Angel investor admits mistake; world doesn’t end

I don’t normally call-out individual investors, but this tweet from Max Niederhofer underlines something I’ve been thinking about for a while: I’d like to see a culture of equity investors admitting (publically) their missed investments as often as they big-up the ones they made.

Biggest angel investing screwup of mine of the last 18 months: not accepting @begemann’s offer of getting into @wooga. 18M monthly players!

And of course – aside from the investor issue – it’s interesting just how big Wooga is right now.

Anyway, I’d like to celebrate Max (and others) for publically admitting he misjudged that investment. I wish more investors would do this, on a regular basis.

Why should an investor keep quiet?

I make no claim to know the mind of investors. The nearest I can come is that – for a while – I sat on an investment team that made recommendations on investments from $0.5m up to $10m. I loved the experience of being on “the other side” of the table. But I only did it for a year or so – I’m in unfamiliar territory here.

Some guesses / intuitions from that experience (and from conversations I’ve had with investors over the years):

  1. The suspicion that you might scare-off new startups when they hear you rejected other startups that they consider similar to themselves. Fair enough – although I think this does a disservice to entrepreneurs; we’re not stupid – we know that investors make mistakes, and we expect them to learn from them, I think many of us would be more eager rather than less (“they’re probably smarting from that mistake, and more likely to jump on a similar opportunity like US!”)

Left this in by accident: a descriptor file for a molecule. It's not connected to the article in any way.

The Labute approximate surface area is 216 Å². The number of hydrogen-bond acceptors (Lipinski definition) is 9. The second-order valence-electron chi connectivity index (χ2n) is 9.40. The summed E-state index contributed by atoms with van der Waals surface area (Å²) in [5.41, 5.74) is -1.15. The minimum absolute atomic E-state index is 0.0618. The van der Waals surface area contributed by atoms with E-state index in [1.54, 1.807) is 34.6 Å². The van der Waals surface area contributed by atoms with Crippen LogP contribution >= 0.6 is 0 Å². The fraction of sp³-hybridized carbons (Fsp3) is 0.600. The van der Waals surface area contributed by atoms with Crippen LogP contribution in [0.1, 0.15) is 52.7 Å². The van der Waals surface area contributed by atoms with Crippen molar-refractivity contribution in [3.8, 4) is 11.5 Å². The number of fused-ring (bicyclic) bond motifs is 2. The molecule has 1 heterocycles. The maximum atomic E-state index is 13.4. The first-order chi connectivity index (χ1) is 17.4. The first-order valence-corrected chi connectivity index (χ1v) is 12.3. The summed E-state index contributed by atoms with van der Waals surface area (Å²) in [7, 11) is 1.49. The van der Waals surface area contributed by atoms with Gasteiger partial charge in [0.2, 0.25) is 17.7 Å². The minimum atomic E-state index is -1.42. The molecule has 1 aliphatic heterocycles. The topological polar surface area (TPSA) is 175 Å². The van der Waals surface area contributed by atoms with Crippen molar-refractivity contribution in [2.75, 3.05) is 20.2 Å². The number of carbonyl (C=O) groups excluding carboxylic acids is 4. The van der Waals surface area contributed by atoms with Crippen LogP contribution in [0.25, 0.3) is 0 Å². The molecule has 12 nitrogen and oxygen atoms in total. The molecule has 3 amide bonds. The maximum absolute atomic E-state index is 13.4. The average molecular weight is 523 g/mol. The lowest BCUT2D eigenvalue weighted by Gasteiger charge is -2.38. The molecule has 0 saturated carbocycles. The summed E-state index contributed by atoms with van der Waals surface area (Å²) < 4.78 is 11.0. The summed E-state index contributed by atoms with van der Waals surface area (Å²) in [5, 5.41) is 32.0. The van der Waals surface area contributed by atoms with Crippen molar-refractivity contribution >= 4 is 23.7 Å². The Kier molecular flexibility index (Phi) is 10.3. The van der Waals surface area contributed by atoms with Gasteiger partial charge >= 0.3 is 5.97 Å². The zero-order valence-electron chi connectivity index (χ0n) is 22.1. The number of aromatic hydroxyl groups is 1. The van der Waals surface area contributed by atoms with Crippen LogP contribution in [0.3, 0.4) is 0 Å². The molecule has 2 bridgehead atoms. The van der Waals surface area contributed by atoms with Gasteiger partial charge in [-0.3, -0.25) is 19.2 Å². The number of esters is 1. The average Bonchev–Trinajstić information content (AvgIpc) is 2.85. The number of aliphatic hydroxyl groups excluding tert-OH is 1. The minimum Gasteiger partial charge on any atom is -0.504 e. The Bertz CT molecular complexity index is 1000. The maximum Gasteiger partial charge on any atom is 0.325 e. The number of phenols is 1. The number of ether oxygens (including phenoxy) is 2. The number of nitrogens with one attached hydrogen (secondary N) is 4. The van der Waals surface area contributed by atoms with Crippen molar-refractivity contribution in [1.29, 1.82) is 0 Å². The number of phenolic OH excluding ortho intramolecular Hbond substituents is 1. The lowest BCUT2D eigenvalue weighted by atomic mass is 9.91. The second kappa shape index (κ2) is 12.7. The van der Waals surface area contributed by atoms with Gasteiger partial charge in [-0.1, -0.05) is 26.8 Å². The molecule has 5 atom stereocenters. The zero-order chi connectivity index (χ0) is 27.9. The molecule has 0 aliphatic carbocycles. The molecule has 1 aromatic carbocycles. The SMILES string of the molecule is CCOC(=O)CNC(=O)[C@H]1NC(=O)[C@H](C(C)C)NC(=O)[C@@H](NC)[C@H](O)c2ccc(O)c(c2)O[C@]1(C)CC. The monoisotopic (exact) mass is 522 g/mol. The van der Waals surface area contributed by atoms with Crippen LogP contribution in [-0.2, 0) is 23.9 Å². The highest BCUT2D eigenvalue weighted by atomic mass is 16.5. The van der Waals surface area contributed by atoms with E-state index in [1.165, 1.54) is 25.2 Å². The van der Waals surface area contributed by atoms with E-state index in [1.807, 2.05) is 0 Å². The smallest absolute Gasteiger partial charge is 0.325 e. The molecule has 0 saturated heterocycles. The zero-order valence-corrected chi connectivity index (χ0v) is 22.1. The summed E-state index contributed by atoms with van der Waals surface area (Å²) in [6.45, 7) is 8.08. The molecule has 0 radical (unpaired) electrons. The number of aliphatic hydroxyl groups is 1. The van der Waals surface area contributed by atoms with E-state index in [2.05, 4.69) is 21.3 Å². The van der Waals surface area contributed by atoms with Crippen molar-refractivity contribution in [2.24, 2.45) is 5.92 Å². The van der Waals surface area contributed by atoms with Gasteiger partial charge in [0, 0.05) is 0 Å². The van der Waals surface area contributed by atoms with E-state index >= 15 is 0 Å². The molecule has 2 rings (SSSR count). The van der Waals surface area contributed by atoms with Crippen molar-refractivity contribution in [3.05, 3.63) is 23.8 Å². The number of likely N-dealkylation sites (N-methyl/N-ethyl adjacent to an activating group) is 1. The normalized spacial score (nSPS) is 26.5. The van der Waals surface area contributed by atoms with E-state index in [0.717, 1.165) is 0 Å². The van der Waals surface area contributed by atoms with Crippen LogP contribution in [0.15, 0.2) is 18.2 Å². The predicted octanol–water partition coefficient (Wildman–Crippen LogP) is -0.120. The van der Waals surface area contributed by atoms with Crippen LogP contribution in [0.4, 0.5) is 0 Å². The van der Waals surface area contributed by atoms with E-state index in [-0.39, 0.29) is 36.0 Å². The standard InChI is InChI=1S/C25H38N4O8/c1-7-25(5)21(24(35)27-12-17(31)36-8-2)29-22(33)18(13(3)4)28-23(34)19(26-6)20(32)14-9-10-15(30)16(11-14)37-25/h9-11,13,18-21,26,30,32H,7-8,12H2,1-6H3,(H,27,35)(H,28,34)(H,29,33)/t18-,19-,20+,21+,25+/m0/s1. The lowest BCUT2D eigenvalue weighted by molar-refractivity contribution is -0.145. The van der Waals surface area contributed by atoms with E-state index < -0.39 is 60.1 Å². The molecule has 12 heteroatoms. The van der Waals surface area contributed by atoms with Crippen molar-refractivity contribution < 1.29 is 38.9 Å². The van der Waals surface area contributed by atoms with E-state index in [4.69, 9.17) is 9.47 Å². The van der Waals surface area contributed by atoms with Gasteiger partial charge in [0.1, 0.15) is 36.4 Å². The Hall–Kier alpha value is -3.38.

2. Funds, especially, sell themselves on their reputation for making “the right” decisions. Every few years, they have to persuade a bunch of very rich individuals to part with tens of millions of dollars, on nothing more than the faith that the fund will invest it more intelligently than the investor would have themself. They don’t want to tarnish their reputation by admitting the profits they “failed” to secure for their own investors.
  3. Angels have a similar reputation issue, but with Funds, rather than with investors. My impression is that this relationship is a lot less fragile / critical – but if an Angel is respected by a Fund as a canny selector of good startups, it could make it much easier for said Angel to cash-out when they need to. Although… that exit may itself make the Angel look bad (why are they getting out? What gives?) so I’m not sure this is so important
  4. Pride. Both personal and professional.
  5. Fear of revealing their personal “investment strategy” to their rival investors. I’ve heard Angels talk about how they have a secret sauce in their choice of investments – one they guard as vigorously as Coca Cola’s – but I’m not sure how important this really is. “Security by obscurity”, and all that…
  6. Um. Others?

Why should an investor confess?

As an entrepreneur, when I’m sifting through potential investors, I’d like to know:

  1. Does this guy track their failures as well as success – do they live by the same rules they expect us to, i.e. “test and prove and IMprove”, or are they stewing in a soup of arrogance and ignorance?
    1. An investor that gets better each year is one I want on my board – chances are, their advice and input will be better year on year. Not stagnant.
  2. Market opinion: what other entrepreneurs came to you with serious investment offers? Social proof works both ways, guys…
    1. Every investor will boast about the good investments they made, but that tends to be a small pot. Sure, they see 20 (or 200) pitches a year – but how many of those pitches are from smart entrepreneurs? Do the smart guys avoid this investor, or do they swarm to them?
  3. Market exposure: what has motivated them in the past to make yes/no decisions? Not theoretical (fakeable) ideals – but actual deals they’ve rejected. (again, finding out the deals they accepted is relatively easy / common)
    1. Does this investor get enough exposure to the “real” spectrum of startup opportunities? Or do they only deal with – say – Financial Services tech startups? Will I end up having to (re-)educate them on the realities of (say) Social Media startups, because although they’ve funded one … that’s the only one they’ve ever seen (and they judge everything else by that one)?
  4. Honesty. With personal recognition of past mistakes, and the dose of humility that required.
    1. Yeah. Most people don’t care about this one. I do. If I’m holding myself and my colleagues to these standards (and I do) … why should investors get a bye?

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